Nation & World

Sorry, Heinz. 'Mayochup' already exists, and it's actually called fry sauce

Idahoans never get tired of potatoes.

The J.R. Simplot Co. held its first free Fry Day at JUMP in 2017. Its giant fryer can cook 2,000 pounds of fries an hour.
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The J.R. Simplot Co. held its first free Fry Day at JUMP in 2017. Its giant fryer can cook 2,000 pounds of fries an hour.

Last week it was funeral potatoes that had the internet up in arms. This week it’s another Idaho/Utah food staple: fry sauce.

More accurately, it’s “Mayochup,” a Heinz Middle East product that’s equal parts ketchup and mayonnaise. On Wednesday, Heinz polled Twitter users to see if they’d like to see the product in the U.S. Some were on board, but others let Heinz know the idea is far from unique.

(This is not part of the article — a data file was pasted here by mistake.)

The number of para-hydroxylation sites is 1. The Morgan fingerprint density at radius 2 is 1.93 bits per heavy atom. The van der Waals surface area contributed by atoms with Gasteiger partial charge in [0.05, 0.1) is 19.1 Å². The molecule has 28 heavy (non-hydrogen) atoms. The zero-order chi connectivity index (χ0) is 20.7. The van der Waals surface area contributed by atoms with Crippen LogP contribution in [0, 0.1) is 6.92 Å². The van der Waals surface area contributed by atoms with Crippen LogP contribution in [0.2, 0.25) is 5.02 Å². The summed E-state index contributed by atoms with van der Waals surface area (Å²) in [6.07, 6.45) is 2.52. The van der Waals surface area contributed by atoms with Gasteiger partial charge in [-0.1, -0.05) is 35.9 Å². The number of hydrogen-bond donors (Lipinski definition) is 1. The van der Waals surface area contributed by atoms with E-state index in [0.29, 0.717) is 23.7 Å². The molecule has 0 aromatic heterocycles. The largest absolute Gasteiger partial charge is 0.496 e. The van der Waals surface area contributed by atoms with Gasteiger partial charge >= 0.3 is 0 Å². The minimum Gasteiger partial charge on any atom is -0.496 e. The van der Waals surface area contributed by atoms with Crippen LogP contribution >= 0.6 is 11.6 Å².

Fry sauce, usually one part ketchup to two parts mayonnaise, is popular throughout Idaho, Utah and the surrounding area. Though its exact origins aren’t clear, many trace it back to a Salt Lake City food cart and Utah-based Arctic Circle. Some like to add a little kick with spices or vinegar, but the basic recipe is simple.

Those who aren’t familiar with fry sauce weighed in on Twitter, letting Heinz know that they, too, are no strangers to the ketchup/mayo mashup.

Some likened it to burger sauce, cocktail sauce, Russian dressing and more. Many users said they’ve been mixing it themselves for years.

Others are on board. But only time will tell if Heinz reaches its threshold of 500,000 votes in favor of putting the combo on shelves in the U.S.

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